Letters to the Editor
School chief apologizes and says, 'we must do more'
To the Editor:
In last week's newspaper, Vineyarders were confronted by a story of an incident involving a Martha's Vineyard Public Schools educator allegedly acting inappropriately, and as a result, I feel compelled to address this type of situation with the entire Island community. Let me say first that in our legal system, everyone is innocent until proven guilty; therefore, nothing I say here should be construed to indicate that I believe last week's story details guilt on anyone's part.
The community should take comfort in knowing that the vast majority of our MVPS educators - clearly over 99.9 percent of our 600 employees - are hard-working, dedicated professionals who go the extra mile for Island students. Our administrators, teachers and support staff work diligently to provide a safe, secure place in which students can learn and grow.
I was as upset as other Vineyarders to learn of these most recent allegations against a school employee, especially following so closely on incidents at other Island schools. While there are no guarantees in this world, it is clear that we must do more to ensure the safety of every student who passes through our doors, and I want to assure the Martha's Vineyard public that we had already begun to address these issues prior to this most recent incident. Now we will certainly need to do even more. The community probably already knows that all staff that comes in contact with students are required by the Commonwealth to undergo a criminal records check, called a CORI, to determine if they have broken any laws within our state. For the past few years, the MVPS has gone further in investigating employees who come from out of state by employing a private investigator to do additional background checks.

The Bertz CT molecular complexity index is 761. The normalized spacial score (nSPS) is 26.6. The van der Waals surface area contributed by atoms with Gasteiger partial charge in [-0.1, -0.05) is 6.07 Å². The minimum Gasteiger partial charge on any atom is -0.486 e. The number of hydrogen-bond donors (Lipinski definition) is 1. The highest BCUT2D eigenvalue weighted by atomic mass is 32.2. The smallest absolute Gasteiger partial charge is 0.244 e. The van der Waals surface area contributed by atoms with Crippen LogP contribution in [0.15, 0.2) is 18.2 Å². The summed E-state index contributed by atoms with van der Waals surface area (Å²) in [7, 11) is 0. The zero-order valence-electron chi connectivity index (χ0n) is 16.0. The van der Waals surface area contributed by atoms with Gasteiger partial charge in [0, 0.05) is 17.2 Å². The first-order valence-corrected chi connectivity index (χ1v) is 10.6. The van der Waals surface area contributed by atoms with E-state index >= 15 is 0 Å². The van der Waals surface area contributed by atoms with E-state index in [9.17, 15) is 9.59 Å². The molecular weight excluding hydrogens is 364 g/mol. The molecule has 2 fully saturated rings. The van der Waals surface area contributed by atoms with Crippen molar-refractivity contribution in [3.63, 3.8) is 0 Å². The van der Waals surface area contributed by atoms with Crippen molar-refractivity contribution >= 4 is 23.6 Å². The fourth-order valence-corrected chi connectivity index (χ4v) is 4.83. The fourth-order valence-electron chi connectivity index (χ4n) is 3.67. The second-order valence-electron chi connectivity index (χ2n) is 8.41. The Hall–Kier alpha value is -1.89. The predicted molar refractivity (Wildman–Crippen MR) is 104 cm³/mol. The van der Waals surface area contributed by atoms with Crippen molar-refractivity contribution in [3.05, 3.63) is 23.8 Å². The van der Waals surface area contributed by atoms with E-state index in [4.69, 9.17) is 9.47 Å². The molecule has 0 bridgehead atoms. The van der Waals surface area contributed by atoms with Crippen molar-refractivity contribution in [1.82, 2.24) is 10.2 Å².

Our elementary school health curriculum includes grade-appropriate lessons for students on such topics as drugs and alcohol, and we stress the importance of personal safety and help students learn to identify situations that may be inappropriate. We employ programs like Responsive Classroom (elementary) and Responsive Design (middle level) to assist our young people in knowing how to be a responsible member of a community - in school, at home, on the playing field or in other situations. Our trained guidance staff is always available to help students work through difficult situations and to address problems that might occur. We also work closely with local agencies and groups such as the Youth Task Force to build a strong community connection for our young people.
Earlier this fall, I redrafted the required staff conduct policy to make our expectations for every staff member clear, and I will bring that revision forward to the local school committees in January for their review and ultimate approval. Once approved, this document will be available to all in our community, making clear what they should expect from school staff. Working with the local teacher's association, we will also conduct a series of workshops for all staff reinforcing the clear boundaries that staff members must observe when working with students both in and outside of school. There can be no question about what is acceptable and how we will deal with those who cross the line. Finally, we will include sessions in our induction and mentoring program for new teachers that are devoted to appropriate behavior and the consequences of violating the trust that the community has placed in us.